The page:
For a long time the intelligentsia has been considered a specifically East-European phenomenon, particularly Russian and Polish. The concept of intelligentsia as a social group first appeared among the young-Hegelian philosophers in Germany, and then it was transferred through Poland to Russia around the mid-nineteenth century. It has been adopted by the Western-European human sciences only in the late twentieth century, a rare example of the cultural transfer from the East to the West indeed. By that time the intelligentsia had been actually declared dead or declining by East-European intellectuals, writers and social scientists a couple of times. What was so unique about the East-European educated classes? Was it its social mission caused by the relative economic underdevelopment of the region? Or was it its reciprocal hostility towards the state, which made it a source of continuous political unrest? The course will attempt to answer these questions referring to the late nineteenth and twentieth century debates of Russian and Polish intellectuals: social scientists, writers, journalists and, last but not least, politicians. The texts will be discussed in their historical and political context. The impact of the struggle for the national survival in the epoch of partitions on intelligentsia’s identity will be emphasized in order to revisit the problem of the alleged uniqueness of the Polish case; the cliche of a “superfluous man” and its developments in Russia will be discussed. The ambiguous relationship of intelligentsia to communism, its changing social composition and its attitude toward the other social classes will also be analyzed. Finally, the problem of its alleged decline and death in the age of democracy and market-economy will be considered. The materials analyzed in class will consist of fragments of the literary fiction (beginning with the Romantic poetry and arriving at the contemporary prose), political pamphlets (especially from the period of Positivism and from the communist era), and movies (particularly from the time after the collapse of communism). Students will be encouraged to evaluate the questions of the exceptionality of the Russian and Polish intelligentsia, the credibility of its autostereotype, and the validity of the moral standards advocated by its “prophets”.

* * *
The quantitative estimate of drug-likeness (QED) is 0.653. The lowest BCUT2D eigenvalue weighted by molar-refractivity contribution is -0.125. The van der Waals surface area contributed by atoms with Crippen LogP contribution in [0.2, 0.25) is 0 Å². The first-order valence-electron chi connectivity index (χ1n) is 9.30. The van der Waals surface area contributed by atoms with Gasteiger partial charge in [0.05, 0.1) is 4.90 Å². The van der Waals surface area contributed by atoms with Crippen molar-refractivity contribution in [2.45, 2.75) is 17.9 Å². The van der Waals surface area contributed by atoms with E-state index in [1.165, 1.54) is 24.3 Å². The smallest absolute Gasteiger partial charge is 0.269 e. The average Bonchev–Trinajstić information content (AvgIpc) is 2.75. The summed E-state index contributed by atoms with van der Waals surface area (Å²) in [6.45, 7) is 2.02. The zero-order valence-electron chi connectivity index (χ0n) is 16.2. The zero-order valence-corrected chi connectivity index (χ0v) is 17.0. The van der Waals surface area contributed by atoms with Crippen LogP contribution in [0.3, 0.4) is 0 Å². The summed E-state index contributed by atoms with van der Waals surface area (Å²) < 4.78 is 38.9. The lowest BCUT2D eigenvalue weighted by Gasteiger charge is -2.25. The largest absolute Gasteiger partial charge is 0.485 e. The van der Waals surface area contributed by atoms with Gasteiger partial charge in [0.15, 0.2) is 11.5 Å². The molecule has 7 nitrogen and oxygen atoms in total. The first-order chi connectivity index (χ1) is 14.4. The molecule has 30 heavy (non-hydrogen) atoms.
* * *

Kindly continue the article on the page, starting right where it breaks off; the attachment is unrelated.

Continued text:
Representative prose works by leading twentieth-century Polish writers. Polish literature's critique of modern European civilization. The relation of historical memory, collective victimization, and the utopian imagination in Polish literature to political power and national survival.